I have had several people ask why the chip loads for HSS are higher than Carbide all other things being equal in G-Wizard. After all, isn’t Carbide always faster?
Well not always. Carbide is much stiffer than HSS, and this can be helpful to reduce chatter or with longer reaches. This is why we can use longer boring bars and endmills if they’re solid carbide. However, if vibration is not a problem, this stiffness is offset by Carbide being more brittle than HSS. For that reason, it can’t take as big a chip load without chipping, all other things being equal.
This is more than made up for in many situation’s by Carbides ability to run at much higher surface speeds. Even with a lower chip load, we can run higher feedrates, provided we can maintain the spindle speeds needed for those feedrates.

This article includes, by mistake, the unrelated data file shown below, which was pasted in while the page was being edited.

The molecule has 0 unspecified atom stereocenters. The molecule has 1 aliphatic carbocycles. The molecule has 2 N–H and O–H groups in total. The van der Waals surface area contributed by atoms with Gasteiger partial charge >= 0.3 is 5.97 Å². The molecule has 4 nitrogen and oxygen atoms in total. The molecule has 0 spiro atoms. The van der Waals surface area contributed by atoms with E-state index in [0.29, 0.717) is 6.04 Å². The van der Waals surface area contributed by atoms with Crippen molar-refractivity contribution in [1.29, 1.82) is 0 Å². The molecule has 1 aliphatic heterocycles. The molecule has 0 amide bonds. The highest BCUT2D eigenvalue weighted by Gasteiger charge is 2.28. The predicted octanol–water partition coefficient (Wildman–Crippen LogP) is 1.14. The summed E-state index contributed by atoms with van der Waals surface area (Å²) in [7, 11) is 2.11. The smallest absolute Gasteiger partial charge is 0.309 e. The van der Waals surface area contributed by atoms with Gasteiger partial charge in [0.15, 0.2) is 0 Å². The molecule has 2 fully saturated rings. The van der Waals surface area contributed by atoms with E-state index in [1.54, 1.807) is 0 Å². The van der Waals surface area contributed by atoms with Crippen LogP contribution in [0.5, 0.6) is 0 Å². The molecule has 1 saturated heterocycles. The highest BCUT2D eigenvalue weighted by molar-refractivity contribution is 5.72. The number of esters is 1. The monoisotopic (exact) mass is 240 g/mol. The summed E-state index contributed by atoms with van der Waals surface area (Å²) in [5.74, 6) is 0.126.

I thought it would be interesting to compile the trade off data from G-Wizard into a chart so you can see graphically where each one excels:
Regions where HSS vs Carbide has a better material removal rate due to a higher feedrate…
As you can see, if your spindle is only capable of running at 4000 rpm or less, HSS has a higher material removal rate, all other things being equal. This is because the higher chip load of HSS allows a higher feedrate. But, HSS for this 1/2″ endmill case, maxes out at a 4000 rpm recommended spindle speed. If you can go faster than that you can beat the HSS material removal rate. In fact, there is a “dead zone” from 4000 to about 5000 rpm where the carbide is catching up to the HSS’s early lead, so it would be more fair to say 5000 rpm is the dividing line for this scenario.
This is not to say that there would never be an advantage below 5000 rpm to carbide. Remember, it is more rigid than HSS. If you’re having a lot of trouble with chatter or deflection, perhaps because you have a long reach tool, carbide may help quite a bit. This is also 6061 aluminum. Even mild steel is going to shift the tradeoff to much lower rpms because HSS can only be run much more slowly in harder materials.
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